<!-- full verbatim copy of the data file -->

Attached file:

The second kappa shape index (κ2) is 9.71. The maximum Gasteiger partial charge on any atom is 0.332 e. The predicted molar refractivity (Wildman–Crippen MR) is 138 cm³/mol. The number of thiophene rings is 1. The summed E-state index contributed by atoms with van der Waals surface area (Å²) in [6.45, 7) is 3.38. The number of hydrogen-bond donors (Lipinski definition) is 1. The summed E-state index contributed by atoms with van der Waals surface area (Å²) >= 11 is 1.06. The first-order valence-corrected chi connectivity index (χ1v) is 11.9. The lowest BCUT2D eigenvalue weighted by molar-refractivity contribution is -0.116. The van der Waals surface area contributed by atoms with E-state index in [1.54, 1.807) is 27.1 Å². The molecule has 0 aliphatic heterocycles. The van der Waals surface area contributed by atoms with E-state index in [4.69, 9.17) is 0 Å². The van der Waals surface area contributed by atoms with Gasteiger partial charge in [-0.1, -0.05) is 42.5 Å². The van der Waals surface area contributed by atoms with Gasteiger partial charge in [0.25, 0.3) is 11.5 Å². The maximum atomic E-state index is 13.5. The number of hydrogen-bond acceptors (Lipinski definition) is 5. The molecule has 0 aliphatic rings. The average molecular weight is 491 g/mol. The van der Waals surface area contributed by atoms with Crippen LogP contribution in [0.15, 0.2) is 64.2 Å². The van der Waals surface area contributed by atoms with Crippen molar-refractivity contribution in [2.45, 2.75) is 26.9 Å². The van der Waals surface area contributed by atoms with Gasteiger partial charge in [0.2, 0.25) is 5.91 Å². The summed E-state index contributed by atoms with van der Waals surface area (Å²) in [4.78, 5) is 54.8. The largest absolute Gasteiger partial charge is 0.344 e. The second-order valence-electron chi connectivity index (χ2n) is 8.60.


The second kappa shape index (κ2) is 9.71. The maximum Gasteiger partial charge on any atom is 0.332 e. The predicted molar refractivity (Wildman–Crippen MR) is 138 cm³/mol. The number of thiophene rings is 1. The summed E-state index contributed by atoms with van der Waals surface area (Å²) in [6.45, 7) is 3.38. The number of hydrogen-bond donors (Lipinski definition) is 1. The summed E-state index contributed by atoms with van der Waals surface area (Å²) >= 11 is 1.06. The first-order valence-corrected chi connectivity index (χ1v) is 11.9. The lowest BCUT2D eigenvalue weighted by molar-refractivity contribution is -0.116. The van der Waals surface area contributed by atoms with E-state index in [1.54, 1.807) is 27.1 Å². The molecule has 0 aliphatic heterocycles. The van der Waals surface area contributed by atoms with E-state index in [4.69, 9.17) is 0 Å². The van der Waals surface area contributed by atoms with Gasteiger partial charge in [-0.1, -0.05) is 42.5 Å². The van der Waals surface area contributed by atoms with Gasteiger partial charge in [0.25, 0.3) is 11.5 Å². The maximum atomic E-state index is 13.5. The number of hydrogen-bond acceptors (Lipinski definition) is 5. The molecule has 0 aliphatic rings. The average molecular weight is 491 g/mol. The van der Waals surface area contributed by atoms with Crippen LogP contribution in [0.15, 0.2) is 64.2 Å². The van der Waals surface area contributed by atoms with Crippen molar-refractivity contribution in [2.45, 2.75) is 26.9 Å². The van der Waals surface area contributed by atoms with Gasteiger partial charge in [0.2, 0.25) is 5.91 Å². The summed E-state index contributed by atoms with van der Waals surface area (Å²) in [4.78, 5) is 54.8. The largest absolute Gasteiger partial charge is 0.344 e. The second-order valence-electron chi connectivity index (χ2n) is 8.60.